Compiled by FRANK DILLON
Do What You Want
by Nicholas Bate
Mindset drives behaviour, which in turn drives results. There are two kinds of mindset: those that help our goals and those that hinder them. To succeed we need to focus on resourceful mindsets and change and/or delete limiting mindsets. That’s a key message in this book from business coach Bate, which aims to show you how to create a more satisfying career.
The author presents a charter for career success that suggests people need to think about their own re-invention several times in the course of their careers. You need to keep up to date with the latest developments so that you can take advantage of market, industry and economic shifts. Flexibility is important but not to the point of damaging health, work-life balance or career path.
It is important to be employed even if the job is far from ideal, Bate says. A job gives structure, provides cash, keeps you thinking and builds experience for your CV.
Bates encourages executives to find material outside their core area in books, websites, magazines and podcasts. For example, reading about psychology makes sales and marketing much more understandable, he observes.
The ideas here are not earth-shattering but the many practical suggestions could prove inspiring for those stuck in a rut.
Book of Business Quotations
Edited by Bill Ridgers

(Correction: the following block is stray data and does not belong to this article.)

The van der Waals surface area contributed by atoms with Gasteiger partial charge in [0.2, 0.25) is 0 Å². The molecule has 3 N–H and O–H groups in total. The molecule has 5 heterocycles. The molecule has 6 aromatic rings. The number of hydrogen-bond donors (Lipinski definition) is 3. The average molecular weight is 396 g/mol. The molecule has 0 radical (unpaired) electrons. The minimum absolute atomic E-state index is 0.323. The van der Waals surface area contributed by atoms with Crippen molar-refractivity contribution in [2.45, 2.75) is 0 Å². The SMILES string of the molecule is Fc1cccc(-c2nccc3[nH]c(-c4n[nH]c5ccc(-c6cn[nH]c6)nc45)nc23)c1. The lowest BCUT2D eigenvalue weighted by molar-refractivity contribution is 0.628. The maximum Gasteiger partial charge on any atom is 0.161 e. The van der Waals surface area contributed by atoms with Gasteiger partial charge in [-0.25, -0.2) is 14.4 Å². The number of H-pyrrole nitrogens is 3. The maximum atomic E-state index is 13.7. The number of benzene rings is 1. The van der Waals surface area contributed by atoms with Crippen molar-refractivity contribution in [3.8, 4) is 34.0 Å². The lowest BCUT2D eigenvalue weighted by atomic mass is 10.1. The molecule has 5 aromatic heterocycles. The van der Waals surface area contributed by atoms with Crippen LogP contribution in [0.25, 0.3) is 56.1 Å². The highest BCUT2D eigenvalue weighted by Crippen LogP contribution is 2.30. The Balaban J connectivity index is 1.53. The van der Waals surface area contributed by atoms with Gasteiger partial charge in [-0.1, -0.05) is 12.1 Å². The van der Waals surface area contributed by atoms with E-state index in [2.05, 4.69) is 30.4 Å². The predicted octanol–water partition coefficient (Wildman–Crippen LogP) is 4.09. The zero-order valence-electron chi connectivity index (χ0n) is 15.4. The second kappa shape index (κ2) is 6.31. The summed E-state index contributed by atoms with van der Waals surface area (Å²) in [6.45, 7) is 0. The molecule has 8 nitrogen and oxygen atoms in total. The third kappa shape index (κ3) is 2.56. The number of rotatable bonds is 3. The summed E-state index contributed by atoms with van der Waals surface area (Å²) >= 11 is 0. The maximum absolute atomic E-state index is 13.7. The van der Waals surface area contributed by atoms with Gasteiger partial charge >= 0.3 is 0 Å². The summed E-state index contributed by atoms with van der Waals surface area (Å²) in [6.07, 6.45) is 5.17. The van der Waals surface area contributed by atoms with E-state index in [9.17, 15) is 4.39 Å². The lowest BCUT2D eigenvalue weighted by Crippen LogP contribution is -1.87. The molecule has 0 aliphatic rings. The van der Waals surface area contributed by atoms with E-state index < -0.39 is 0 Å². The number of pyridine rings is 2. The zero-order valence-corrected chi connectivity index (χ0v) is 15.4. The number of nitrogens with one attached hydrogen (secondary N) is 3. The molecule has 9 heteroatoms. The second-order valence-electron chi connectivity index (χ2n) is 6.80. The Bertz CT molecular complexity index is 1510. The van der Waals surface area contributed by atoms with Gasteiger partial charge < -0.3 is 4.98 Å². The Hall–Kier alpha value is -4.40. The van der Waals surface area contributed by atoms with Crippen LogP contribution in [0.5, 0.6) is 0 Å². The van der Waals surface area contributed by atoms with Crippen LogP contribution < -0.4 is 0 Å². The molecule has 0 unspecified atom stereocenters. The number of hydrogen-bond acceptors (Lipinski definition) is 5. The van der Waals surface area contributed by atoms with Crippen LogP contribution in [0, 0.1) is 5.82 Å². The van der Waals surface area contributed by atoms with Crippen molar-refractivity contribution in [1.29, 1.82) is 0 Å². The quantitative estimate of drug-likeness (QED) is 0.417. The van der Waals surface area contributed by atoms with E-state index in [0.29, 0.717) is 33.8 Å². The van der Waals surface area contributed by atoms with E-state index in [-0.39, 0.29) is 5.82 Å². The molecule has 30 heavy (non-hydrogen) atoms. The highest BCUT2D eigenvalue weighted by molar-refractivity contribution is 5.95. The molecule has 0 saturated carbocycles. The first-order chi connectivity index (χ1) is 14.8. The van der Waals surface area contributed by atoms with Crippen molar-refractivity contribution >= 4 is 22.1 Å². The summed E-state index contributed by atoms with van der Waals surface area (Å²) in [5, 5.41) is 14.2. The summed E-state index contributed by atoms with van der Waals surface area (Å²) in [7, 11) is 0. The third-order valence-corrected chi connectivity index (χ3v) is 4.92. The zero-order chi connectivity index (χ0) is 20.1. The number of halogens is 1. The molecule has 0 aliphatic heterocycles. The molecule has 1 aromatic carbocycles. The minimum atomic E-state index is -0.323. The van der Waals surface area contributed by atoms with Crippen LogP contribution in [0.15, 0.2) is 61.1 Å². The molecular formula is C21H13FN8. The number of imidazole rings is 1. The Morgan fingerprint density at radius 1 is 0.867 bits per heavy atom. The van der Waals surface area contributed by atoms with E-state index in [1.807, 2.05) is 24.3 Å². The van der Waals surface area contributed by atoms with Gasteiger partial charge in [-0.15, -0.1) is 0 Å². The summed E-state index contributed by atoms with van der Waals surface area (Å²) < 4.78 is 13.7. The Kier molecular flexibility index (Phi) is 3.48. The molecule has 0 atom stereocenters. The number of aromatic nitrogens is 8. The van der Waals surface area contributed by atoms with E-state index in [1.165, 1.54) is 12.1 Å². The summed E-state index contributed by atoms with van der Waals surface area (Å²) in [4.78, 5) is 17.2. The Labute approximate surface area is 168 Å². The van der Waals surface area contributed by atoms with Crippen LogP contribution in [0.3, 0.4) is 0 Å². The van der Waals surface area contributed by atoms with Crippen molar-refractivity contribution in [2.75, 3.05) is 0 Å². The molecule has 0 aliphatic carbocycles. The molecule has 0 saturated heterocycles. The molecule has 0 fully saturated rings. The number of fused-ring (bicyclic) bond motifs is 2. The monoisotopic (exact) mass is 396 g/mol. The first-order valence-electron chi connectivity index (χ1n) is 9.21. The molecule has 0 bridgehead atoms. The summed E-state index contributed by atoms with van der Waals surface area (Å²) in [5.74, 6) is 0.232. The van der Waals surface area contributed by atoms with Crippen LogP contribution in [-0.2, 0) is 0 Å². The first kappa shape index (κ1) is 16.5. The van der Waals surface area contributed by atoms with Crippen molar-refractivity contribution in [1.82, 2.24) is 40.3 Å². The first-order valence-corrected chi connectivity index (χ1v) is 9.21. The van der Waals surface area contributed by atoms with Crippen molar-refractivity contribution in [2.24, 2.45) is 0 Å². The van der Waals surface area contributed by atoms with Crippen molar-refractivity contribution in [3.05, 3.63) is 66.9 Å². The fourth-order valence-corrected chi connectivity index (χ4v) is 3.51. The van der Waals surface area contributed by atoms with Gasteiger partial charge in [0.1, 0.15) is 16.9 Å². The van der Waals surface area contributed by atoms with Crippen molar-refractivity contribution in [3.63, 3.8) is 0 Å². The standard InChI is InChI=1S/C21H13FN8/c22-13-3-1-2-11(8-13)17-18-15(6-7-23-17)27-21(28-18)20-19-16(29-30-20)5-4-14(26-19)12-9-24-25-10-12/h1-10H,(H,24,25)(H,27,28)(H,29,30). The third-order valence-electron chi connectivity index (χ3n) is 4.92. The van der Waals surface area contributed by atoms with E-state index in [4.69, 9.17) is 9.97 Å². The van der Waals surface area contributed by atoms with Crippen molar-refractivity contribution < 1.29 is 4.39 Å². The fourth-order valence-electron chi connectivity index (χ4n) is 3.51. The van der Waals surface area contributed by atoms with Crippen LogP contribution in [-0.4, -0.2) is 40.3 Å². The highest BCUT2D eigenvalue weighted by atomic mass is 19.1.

The Economist €14.99
Managers who make formal business presentations will find this compendium of quotes very handy, as there are witty barbs and sharp observations aplenty about all aspects of business life.
It ranges over the entire facet of business, from money to ethics, sales, success, talent and business failure. Business gurus such as Alfred Sloan and Tom Peters feature, as does our own Michael O’Leary, in one of his more colourful outbursts. There are also pearls of wisdom from fictional characters such as Gordon Gekko and Homer Simpson.
As Ridgers observes, we like business quotations because we have a desire to acquire the distilled wisdom of others and also because we love a cutting comment and a good moan. We also love it when people put their feet in it: witness retailer Gerald Ratner’s comment about why he could sell a sell a cut-glass decanter with six glasses on silver-plated tray for £4.95 – because it was “total crap” – a remark that was to haunt him.
Or take this example from David Shepherd, brand director for Topman: “Our target customers are football hooligans . . . Very few of our customers have to wear suits to work. They’ll be for his first interview or first court appearance.”
The Strategist – be the leader your business needs
by Cynthia Montgomery
Montgomery runs a renowned strategy course for senior business figures at Harvard Business School. Her method involves the use of case studies and participants’ own strategy dilemmas. She has concluded that we should not think of strategy as something fixed, a problem that is solved and settled. Instead, it has to be viewed as something that evolves and changes.
The approach of Ingvar Kamprad, the founder of Ikea, is lauded, for example. His approach, she notes, was to create a difference that mattered – a company that could thrive and add value in the midst of any prevailing market conditions.
According to the author, many people think about strategy as a zero-sum game between a firm and its competitors, suppliers and customers. In so doing they largely focus on their own profitability. A wider consideration is needed, she says, to expand the pie of value creation so that everyone benefits pays off in the longer run.
Walmart is a classic example, offering customers good-quality products at low prices while at the same time lowering its own costs by lowering the cost of its suppliers, by buying in bulk, sharing information and taking costs out of suppliers’ systems.